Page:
Convicted criminal underworld boss Radovan Krejcír threatens to escape and embarrass state if he’s not extradited.
Crime boss Radovan Krejcír is demanding government extradite him to the Czech Republic or brace itself for the possibility that he could escape, an act that could “severely embarrass” authorities.
The demand is contained in a letter that Krejcír, through his attorneys, wrote to former justice and constitutional development minister Michael Masutha in August.
“Another unfortunate reality is that, for as long as Mr Krejcír is incarcerated in a South African prison with no imminent hope of parole, he will remain a high-risk candidate for escape. Should this event materialise, government will undoubtedly be severely embarrassed,” said the letter.
Government’s costly legal battles
Radovan Krejcír is not the only accused person for whom the government has forked out millions.
Taxpayers have spent more than R16 million to fend off efforts to reinstate charges of corruption, fraud, money-laundering and racketeering against former president Jacob Zuma.
The charges, which were withdrawn in 2009, had been slapped on Zuma in the middle of 2000.
Last week, the courts dismissed Zuma’s appeal against last year’s judgment, which ruled that he would have to pay the legal costs related to his case out of his own pocket.
In 2013, the SA Revenue Service (Sars) managed to bag a R700 million settlement from erstwhile tax fugitive Dave King, but it had already spent in excess of R200 million pursuing him.
King had founded a company called Specialised Outsourcing and listed it on the JSE at 50c per share.
He later sold the shares at about R70 each, making a tidy profit of more than a R1 billion.
He didn’t pay tax on his profits and Sars took him on.
His attorneys further wrote that, “on the contrary, if Mr Krejcír is extradited immediately, this threat will be permanently removed and so will the burden of having a crime boss and the most dangerous criminal” on our shores.
In February 2016, Krejcír was sentenced to 35 years in prison for his role in the kidnapping and torture of Bheki Lukhele, whose brother, a man known only as Doctor, had vanished with 25kg of tik.
Doctor, who worked for a freight forwarding company, was supposed to help Krejcír ship the tik to Australia.
In the letter to Masutha, Krejcír’s attorneys also revealed that detention and incarceration had cost government about R200 million.
“We are reliably informed that Mr Krejcír has been a huge financial burden and drain on the fiscus. It is reported that, so far, his detention and incarceration have cost the South African taxpayers almost R200 million. If true, it is completely unjustified and irrational to spend such an amount of money on one prisoner who is a foreign national for that matter.
“The costs incurred or to be incurred by the state to secure his attendance for his criminal trials, including his medical costs” will most likely be significant.
Considering the amount that has been spent, it is “simply irrational and undesirable to have Mr Krejcír in a South African prison a day longer”.
Not the department of justice and constitutional development nor National Prosecuting Authority nor the department of correctional services had statistics readily available about how much has been spent on trying and jailing Krejcír.
Krejcír wrote the letter on the back of a Kempton Park Magistrate’s Court judgment in March last year, which ruled that he could be extradited back to the Czech Republic.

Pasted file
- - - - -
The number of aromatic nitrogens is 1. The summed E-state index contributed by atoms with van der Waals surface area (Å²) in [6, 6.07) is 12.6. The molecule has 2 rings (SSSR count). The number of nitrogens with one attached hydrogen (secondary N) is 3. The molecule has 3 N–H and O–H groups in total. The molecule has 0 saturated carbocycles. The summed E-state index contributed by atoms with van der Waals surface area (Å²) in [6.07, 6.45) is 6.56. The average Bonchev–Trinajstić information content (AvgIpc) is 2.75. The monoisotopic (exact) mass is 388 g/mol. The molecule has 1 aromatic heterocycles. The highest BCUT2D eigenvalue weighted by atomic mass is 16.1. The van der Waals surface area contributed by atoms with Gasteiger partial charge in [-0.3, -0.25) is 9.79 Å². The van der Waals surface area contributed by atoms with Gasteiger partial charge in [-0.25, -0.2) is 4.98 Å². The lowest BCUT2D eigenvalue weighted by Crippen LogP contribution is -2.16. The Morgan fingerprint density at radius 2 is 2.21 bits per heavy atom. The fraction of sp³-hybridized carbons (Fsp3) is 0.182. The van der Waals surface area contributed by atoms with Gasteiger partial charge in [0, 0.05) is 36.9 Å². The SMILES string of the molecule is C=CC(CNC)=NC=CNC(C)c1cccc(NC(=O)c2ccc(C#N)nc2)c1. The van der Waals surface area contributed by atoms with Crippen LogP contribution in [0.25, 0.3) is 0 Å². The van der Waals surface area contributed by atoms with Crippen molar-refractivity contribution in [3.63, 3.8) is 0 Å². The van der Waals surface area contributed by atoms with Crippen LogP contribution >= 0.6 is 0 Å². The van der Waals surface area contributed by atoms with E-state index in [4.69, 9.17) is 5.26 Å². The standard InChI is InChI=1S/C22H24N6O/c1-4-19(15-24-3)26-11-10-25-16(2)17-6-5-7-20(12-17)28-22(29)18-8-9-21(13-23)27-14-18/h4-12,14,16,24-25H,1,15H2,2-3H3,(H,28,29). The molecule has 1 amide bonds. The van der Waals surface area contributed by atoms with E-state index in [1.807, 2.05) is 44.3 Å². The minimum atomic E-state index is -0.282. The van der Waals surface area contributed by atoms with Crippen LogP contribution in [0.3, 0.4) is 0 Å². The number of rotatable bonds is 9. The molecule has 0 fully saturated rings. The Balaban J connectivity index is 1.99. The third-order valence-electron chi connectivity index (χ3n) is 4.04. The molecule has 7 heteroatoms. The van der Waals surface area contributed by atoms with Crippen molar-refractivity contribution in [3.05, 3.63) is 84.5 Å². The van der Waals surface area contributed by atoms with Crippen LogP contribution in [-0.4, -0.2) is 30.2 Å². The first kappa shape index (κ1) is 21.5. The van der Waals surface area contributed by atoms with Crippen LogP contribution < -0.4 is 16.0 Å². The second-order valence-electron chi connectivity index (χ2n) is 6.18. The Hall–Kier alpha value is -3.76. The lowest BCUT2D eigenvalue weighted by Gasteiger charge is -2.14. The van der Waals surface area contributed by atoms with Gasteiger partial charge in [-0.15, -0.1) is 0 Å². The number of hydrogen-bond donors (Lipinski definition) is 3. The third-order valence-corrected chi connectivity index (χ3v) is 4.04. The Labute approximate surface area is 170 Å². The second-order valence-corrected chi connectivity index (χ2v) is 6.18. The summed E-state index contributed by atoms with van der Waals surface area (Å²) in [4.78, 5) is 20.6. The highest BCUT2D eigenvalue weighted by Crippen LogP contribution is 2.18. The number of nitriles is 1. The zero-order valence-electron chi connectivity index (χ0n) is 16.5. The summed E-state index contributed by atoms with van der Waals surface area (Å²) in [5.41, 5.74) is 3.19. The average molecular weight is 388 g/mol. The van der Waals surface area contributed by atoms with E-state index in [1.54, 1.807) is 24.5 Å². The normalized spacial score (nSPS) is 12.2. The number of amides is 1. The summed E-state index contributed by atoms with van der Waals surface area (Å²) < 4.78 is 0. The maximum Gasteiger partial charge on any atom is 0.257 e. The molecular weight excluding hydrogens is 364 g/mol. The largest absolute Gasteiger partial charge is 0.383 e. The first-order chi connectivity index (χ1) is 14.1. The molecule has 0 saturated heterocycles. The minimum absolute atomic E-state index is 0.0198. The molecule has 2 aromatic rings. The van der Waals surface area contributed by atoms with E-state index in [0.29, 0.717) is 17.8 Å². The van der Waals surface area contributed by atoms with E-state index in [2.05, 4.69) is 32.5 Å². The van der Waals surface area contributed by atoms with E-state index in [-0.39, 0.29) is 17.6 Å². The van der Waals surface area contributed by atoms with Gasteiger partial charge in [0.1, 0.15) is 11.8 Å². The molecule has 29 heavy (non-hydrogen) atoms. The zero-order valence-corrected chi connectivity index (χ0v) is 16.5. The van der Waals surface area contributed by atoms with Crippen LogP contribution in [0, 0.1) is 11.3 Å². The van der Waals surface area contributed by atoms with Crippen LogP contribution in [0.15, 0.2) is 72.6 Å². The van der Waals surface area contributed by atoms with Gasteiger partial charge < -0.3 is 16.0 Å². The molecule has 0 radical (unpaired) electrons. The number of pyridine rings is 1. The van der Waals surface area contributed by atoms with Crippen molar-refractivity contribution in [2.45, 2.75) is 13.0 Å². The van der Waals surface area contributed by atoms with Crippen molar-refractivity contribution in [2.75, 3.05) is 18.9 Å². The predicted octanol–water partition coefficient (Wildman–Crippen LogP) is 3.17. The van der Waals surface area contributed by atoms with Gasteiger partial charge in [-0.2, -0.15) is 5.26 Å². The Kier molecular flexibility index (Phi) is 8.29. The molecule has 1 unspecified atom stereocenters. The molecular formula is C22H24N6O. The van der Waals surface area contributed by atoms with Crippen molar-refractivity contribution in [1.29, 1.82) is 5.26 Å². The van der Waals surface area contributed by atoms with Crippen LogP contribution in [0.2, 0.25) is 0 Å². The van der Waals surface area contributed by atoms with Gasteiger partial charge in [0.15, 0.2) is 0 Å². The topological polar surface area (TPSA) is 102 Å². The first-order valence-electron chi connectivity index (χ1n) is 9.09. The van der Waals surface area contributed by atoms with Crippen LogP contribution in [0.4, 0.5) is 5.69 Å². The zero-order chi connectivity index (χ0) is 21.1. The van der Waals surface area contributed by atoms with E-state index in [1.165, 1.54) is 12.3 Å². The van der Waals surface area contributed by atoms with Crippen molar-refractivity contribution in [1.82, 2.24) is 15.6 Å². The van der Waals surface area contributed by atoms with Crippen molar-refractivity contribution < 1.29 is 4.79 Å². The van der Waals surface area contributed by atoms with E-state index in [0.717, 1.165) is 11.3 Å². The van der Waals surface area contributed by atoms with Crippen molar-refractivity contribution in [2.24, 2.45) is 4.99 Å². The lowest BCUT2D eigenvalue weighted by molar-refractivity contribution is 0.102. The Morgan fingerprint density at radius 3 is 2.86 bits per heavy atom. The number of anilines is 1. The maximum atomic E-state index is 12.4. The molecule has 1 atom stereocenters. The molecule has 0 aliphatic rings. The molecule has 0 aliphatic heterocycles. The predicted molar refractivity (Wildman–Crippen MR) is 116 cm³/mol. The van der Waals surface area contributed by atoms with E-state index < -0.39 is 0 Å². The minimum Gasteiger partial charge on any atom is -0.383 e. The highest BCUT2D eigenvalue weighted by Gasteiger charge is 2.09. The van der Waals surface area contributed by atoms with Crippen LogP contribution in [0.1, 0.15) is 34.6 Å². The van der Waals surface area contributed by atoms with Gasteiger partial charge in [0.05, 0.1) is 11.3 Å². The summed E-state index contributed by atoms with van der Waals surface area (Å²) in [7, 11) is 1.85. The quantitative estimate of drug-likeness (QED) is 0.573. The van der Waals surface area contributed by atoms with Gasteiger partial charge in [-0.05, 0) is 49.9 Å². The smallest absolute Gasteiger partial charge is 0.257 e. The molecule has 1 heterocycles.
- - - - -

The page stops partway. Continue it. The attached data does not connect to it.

Officials in the Czech Republic have been trying to secure Krejcír’s extradition since 2007.
He is wanted in his country for charges including conspiracy to commit fraud and murder, tax evasion and credit fraud, for which he was tried and convicted in absentia.
He has fought hard to fend off the attempts to have him extradited. It is not clear what caused the sudden change of heart.
Krejcír and three others are currently on trial for the 2013 murder of Lebanese drug dealer Sam Issa.
He also faces charges of conspiracy to kill forensic investigator Paul O’Sullivan and former crime intelligence operative Nkosana “Killer” Ximba.
“We submit, with respect, that it is first and foremost in the interest of justice as well as in our national interest to have Mr Krejcír extradited to his native country without further delay. On or about March 17 2018, magistrate Schutte of the Kempton Park Magistrates’ Court granted the extradition request by the Czech Republic,” the lawyers wrote.
“As mentioned, this judgment was a culmination of an 11-year battle in which Mr Krejcír resisted doggedly the request to extradite him. He now no longer wishes to appeal, challenge or resist the request for his extradition. He is willing to serve the 15-year term of imprisonment imposed on him by the authorities in the Czech Republic, as well as to face the new charges therein.”
There is no chance that Krejcír will be rehabilitated in South Africa, said the letter, adding that, in the interest of ubuntu, Krejcír should be sent back home.
Earlier this month, City Press reported that Krejcír and his co-accused in the Lukhele case had launched a last-ditch attempt to be released from jail by claiming that the evidence against them was fabricated by senior police officials, including former police commissioner Riah Phiyega, Ximba and former head of detectives Vinesh Moonoo.
They also claimed that they were tortured by the police who arrested them. Evidence obtained through illegal means, including torture, is not admissible in court. The Independent Police Investigative Directorate is investigating the claims.
Correctional services spokesperson Singabakho Nxumalo confirmed that the department received Krejcír’s letter, “but we don’t have an extradition treaty with the Czech Republic”.
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